By Daniel Hubbard | April 11, 2010
I’ve been dealing with a few odd records lately. To be honest, nothing too out of the ordinary but sometimes it does get to be a bit exasperating when a person doesn’t have the same place of birth in any two records. That has got me thinking about the unfortunate fact that not only were some of our forebears a bit sloppy with their record keeping or a bit forgetful, some were perhaps inclined to bend the truth a bit, tell a good old-fashioned, down-home whopper or just out and out lie like there was no tomorrow. After aging for decades, buried deep in documents or relatives psyches, these bits of untruth eventually contribute to our reserves of “fossil fabrications.”
It seems to me that there are four M’s of genealogically important lying.
There are those discoveries along the lines of finding out why straitlaced Great-Aunt Edna was not in Iowa with her folks in the 1930 census. It wasn’t the charity work that she talked about in her later years. Instead, it seems that she had run away from home and was too busy drinking bootleg liquor with some “interesting” Chicagoans to be bothered by the census taker. There are, of course, those kinds of amusing stories but they are rare. Nevertheless, burying past misdeeds has to be one of the more important sources misinformation. Sometimes the reasons could be very serious, committing a crime, running from the law or deserting the army to name a few. These, though, are obvious reasons why someone might have lied. What about other reasons, perhaps less clear?
Money is always a suspect. If the evidence just isn’t adding up, ask yourself if someone might have had something to gain. There are some obvious documents for that kind of suspicion. I once suspected an ancestor had lied in his Civil War pension application. His claims about where he had lived seemed odd, to say the least, for someone who was born and died in the same tiny Ohio town. Yet since he had clearly served and been given a medical discharge, I couldn’t see what lying would gain for him unless for some reason he felt that the truth would not have been believed. In other words, I could not find a real motive. When I investigated further, the Ohio neighbor that had written an affidavit while supposedly they both were living in Kansas actually turned up in Kansas. So, things began to make sense without resorting to lying as an explanation.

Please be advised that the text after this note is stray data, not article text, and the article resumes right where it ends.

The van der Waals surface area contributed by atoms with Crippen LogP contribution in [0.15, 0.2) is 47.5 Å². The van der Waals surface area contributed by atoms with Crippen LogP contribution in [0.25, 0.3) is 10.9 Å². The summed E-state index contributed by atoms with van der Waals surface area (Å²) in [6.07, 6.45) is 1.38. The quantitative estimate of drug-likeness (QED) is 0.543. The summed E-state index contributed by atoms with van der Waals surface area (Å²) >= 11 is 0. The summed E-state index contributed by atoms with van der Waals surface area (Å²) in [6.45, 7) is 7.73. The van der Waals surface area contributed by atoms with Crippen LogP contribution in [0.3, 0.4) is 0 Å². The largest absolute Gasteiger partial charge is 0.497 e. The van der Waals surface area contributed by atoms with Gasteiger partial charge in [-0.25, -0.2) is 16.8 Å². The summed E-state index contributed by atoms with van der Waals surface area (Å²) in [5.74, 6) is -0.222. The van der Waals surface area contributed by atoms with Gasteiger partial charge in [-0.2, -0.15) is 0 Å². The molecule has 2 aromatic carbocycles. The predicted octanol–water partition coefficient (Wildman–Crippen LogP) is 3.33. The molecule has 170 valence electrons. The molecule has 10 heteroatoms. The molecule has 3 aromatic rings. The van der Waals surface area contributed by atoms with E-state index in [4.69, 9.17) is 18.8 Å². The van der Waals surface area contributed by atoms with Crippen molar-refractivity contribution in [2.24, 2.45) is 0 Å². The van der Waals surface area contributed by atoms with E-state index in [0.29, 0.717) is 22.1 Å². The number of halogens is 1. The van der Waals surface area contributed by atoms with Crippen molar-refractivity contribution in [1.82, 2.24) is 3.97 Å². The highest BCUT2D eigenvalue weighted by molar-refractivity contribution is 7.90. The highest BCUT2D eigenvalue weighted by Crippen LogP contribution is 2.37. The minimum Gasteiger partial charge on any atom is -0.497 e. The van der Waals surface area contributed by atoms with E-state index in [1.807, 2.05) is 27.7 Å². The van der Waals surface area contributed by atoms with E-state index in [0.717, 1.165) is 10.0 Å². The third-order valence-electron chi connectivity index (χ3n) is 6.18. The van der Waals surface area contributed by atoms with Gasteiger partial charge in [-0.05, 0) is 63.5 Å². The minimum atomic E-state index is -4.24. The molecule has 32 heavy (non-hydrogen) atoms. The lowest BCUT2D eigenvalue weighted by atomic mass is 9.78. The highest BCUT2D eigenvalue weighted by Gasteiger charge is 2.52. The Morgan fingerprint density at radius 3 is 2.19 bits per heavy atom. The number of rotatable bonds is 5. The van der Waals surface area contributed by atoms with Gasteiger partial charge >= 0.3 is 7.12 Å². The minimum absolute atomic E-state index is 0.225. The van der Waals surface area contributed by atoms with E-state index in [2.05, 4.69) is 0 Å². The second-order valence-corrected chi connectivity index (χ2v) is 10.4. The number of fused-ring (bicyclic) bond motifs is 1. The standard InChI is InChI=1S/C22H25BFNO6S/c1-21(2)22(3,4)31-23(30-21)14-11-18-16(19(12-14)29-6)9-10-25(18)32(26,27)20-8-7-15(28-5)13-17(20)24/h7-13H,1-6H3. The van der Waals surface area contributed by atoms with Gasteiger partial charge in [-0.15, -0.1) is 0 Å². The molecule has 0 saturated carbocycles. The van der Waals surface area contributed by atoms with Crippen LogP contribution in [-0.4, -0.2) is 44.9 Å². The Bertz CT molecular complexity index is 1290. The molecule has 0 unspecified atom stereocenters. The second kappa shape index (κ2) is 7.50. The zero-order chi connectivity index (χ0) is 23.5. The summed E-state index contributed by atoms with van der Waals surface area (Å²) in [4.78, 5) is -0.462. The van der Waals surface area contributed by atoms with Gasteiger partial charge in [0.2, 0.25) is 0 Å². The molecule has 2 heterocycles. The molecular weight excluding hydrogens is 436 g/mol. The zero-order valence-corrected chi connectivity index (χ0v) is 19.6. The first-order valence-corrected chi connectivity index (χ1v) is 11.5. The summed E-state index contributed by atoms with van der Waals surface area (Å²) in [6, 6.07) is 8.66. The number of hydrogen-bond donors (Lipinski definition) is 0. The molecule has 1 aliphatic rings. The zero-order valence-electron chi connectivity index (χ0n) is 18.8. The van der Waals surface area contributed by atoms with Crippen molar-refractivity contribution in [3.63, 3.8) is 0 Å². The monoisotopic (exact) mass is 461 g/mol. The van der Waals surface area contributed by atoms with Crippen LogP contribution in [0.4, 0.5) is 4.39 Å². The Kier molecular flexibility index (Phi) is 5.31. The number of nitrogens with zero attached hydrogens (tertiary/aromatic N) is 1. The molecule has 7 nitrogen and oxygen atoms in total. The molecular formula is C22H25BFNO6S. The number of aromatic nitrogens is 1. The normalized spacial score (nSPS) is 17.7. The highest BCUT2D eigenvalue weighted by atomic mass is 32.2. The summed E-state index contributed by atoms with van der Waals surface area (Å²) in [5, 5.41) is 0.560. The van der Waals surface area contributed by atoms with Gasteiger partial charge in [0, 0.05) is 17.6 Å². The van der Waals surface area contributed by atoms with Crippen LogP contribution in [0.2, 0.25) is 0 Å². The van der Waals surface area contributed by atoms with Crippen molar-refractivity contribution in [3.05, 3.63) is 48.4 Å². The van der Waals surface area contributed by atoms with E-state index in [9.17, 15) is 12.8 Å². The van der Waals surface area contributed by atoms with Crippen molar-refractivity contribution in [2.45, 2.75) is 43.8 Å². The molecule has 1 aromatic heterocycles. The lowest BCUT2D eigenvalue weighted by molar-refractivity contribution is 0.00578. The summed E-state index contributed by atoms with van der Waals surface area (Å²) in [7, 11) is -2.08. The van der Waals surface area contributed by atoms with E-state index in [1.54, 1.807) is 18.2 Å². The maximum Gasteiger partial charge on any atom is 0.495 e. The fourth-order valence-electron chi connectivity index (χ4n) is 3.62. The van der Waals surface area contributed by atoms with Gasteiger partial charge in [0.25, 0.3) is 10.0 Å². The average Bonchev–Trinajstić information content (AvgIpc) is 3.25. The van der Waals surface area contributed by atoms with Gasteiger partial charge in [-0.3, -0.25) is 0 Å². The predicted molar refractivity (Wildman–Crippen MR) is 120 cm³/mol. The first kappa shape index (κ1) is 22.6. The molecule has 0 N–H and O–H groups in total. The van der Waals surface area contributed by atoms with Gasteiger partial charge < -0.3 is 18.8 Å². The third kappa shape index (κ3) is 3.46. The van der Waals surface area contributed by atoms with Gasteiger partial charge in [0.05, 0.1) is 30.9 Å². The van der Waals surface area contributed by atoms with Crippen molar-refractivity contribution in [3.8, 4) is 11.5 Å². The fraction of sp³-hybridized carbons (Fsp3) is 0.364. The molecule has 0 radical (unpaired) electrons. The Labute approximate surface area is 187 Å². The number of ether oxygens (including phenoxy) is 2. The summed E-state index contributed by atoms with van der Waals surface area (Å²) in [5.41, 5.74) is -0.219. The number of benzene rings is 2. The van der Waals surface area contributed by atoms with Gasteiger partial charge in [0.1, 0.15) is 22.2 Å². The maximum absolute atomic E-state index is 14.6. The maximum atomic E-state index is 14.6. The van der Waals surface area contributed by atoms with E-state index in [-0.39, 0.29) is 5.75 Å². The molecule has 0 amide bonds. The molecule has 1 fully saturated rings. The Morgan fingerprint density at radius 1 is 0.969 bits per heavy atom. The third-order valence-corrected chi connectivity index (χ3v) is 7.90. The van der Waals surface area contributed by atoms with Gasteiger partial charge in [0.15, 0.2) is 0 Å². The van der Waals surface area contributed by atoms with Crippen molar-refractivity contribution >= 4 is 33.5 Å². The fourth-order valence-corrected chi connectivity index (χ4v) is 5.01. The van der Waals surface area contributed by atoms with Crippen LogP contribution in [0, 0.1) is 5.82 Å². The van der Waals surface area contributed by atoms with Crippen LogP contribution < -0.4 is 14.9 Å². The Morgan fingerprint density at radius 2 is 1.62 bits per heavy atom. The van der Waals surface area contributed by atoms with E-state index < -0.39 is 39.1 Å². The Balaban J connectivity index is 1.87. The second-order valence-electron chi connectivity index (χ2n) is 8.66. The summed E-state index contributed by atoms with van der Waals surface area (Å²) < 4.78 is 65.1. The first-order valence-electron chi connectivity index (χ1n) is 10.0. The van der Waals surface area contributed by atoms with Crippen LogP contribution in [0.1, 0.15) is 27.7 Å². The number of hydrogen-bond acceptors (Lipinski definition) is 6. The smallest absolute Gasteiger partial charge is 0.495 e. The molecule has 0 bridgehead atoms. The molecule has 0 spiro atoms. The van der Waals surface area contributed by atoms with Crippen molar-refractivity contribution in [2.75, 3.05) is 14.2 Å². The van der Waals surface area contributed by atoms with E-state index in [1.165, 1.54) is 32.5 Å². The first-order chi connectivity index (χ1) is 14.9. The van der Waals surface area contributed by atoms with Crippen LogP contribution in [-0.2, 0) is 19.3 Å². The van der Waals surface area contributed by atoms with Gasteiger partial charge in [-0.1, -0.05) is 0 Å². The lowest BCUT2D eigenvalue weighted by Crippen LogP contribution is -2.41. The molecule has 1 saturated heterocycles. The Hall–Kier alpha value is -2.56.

Pension applications are one place that lying for money might occur and probate proceedings are another obvious place to consider the possibility that money motivated a bit of truth bending, but there are more subtle areas where people might lie because of money. It can be the details of how system worked that led to lying in areas where it would not normally be a problem. When civil registration began in England, parents were required to report the birth. If they exceeded the allowed time after the birth, they could be fined. Parent’s who realized they had waited too long, might report a baby that was younger than reality. At the same time, without any reason to fear fact checking, scams grew up around the possibility to report people, even nonexistent people, as having died in order to collect on burial insurance. You never know what procedural oddities might induce someone to lie.